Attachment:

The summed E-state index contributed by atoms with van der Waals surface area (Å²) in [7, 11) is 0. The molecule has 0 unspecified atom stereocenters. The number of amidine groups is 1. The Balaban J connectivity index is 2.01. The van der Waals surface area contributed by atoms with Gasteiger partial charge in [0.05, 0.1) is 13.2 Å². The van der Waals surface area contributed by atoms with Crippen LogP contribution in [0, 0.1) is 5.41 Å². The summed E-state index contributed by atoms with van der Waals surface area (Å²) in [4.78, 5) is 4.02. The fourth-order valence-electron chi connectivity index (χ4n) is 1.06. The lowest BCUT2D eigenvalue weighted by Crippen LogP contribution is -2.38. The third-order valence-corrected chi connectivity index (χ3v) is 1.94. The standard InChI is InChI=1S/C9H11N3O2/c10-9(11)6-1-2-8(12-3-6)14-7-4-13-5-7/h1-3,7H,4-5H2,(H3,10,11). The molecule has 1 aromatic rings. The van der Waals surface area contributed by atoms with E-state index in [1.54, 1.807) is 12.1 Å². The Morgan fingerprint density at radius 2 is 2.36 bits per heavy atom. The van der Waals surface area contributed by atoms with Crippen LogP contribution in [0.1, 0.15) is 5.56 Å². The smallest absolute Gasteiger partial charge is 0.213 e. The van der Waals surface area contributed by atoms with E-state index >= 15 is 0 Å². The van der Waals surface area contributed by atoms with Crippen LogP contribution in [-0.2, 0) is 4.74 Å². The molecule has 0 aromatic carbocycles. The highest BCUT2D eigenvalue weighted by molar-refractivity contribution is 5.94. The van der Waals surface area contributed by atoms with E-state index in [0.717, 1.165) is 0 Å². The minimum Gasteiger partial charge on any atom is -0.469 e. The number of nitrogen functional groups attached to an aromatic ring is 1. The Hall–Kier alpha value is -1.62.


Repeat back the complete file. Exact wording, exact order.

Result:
The summed E-state index contributed by atoms with van der Waals surface area (Å²) in [7, 11) is 0. The molecule has 0 unspecified atom stereocenters. The number of amidine groups is 1. The Balaban J connectivity index is 2.01. The van der Waals surface area contributed by atoms with Gasteiger partial charge in [0.05, 0.1) is 13.2 Å². The van der Waals surface area contributed by atoms with Crippen LogP contribution in [0, 0.1) is 5.41 Å². The summed E-state index contributed by atoms with van der Waals surface area (Å²) in [4.78, 5) is 4.02. The fourth-order valence-electron chi connectivity index (χ4n) is 1.06. The lowest BCUT2D eigenvalue weighted by Crippen LogP contribution is -2.38. The third-order valence-corrected chi connectivity index (χ3v) is 1.94. The standard InChI is InChI=1S/C9H11N3O2/c10-9(11)6-1-2-8(12-3-6)14-7-4-13-5-7/h1-3,7H,4-5H2,(H3,10,11). The molecule has 1 aromatic rings. The van der Waals surface area contributed by atoms with E-state index in [1.54, 1.807) is 12.1 Å². The Morgan fingerprint density at radius 2 is 2.36 bits per heavy atom. The van der Waals surface area contributed by atoms with Crippen LogP contribution in [0.1, 0.15) is 5.56 Å². The smallest absolute Gasteiger partial charge is 0.213 e. The van der Waals surface area contributed by atoms with E-state index >= 15 is 0 Å². The van der Waals surface area contributed by atoms with Crippen LogP contribution in [-0.2, 0) is 4.74 Å². The molecule has 0 aromatic carbocycles. The highest BCUT2D eigenvalue weighted by molar-refractivity contribution is 5.94. The van der Waals surface area contributed by atoms with E-state index in [0.717, 1.165) is 0 Å². The minimum Gasteiger partial charge on any atom is -0.469 e. The number of nitrogen functional groups attached to an aromatic ring is 1. The Hall–Kier alpha value is -1.62.